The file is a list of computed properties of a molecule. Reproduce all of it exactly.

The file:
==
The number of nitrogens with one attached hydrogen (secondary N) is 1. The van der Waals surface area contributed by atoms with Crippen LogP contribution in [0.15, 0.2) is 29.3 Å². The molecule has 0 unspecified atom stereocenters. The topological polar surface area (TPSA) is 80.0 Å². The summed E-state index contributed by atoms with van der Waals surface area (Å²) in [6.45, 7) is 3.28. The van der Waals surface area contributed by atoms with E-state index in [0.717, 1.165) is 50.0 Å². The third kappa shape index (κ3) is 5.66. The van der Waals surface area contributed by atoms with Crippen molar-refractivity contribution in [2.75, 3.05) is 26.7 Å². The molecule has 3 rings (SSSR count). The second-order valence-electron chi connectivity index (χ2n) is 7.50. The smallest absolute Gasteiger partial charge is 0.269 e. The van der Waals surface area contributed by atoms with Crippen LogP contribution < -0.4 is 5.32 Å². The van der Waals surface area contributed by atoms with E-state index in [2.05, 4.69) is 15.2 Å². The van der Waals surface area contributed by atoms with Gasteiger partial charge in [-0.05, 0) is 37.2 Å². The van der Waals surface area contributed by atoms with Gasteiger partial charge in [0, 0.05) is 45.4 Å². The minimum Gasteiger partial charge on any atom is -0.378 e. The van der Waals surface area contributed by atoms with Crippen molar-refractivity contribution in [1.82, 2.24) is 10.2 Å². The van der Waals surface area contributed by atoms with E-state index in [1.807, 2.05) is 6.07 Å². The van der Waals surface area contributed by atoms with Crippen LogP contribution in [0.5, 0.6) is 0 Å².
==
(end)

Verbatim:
The number of nitrogens with one attached hydrogen (secondary N) is 1. The van der Waals surface area contributed by atoms with Crippen LogP contribution in [0.15, 0.2) is 29.3 Å². The molecule has 0 unspecified atom stereocenters. The topological polar surface area (TPSA) is 80.0 Å². The summed E-state index contributed by atoms with van der Waals surface area (Å²) in [6.45, 7) is 3.28. The van der Waals surface area contributed by atoms with E-state index in [0.717, 1.165) is 50.0 Å². The third kappa shape index (κ3) is 5.66. The van der Waals surface area contributed by atoms with Crippen molar-refractivity contribution in [2.75, 3.05) is 26.7 Å². The molecule has 3 rings (SSSR count). The second-order valence-electron chi connectivity index (χ2n) is 7.50. The smallest absolute Gasteiger partial charge is 0.269 e. The van der Waals surface area contributed by atoms with Crippen LogP contribution < -0.4 is 5.32 Å². The van der Waals surface area contributed by atoms with E-state index in [2.05, 4.69) is 15.2 Å². The van der Waals surface area contributed by atoms with Gasteiger partial charge in [-0.05, 0) is 37.2 Å². The van der Waals surface area contributed by atoms with Gasteiger partial charge in [0, 0.05) is 45.4 Å². The minimum Gasteiger partial charge on any atom is -0.378 e. The van der Waals surface area contributed by atoms with Crippen molar-refractivity contribution in [1.82, 2.24) is 10.2 Å². The van der Waals surface area contributed by atoms with E-state index in [1.807, 2.05) is 6.07 Å². The van der Waals surface area contributed by atoms with Crippen LogP contribution in [0.5, 0.6) is 0 Å².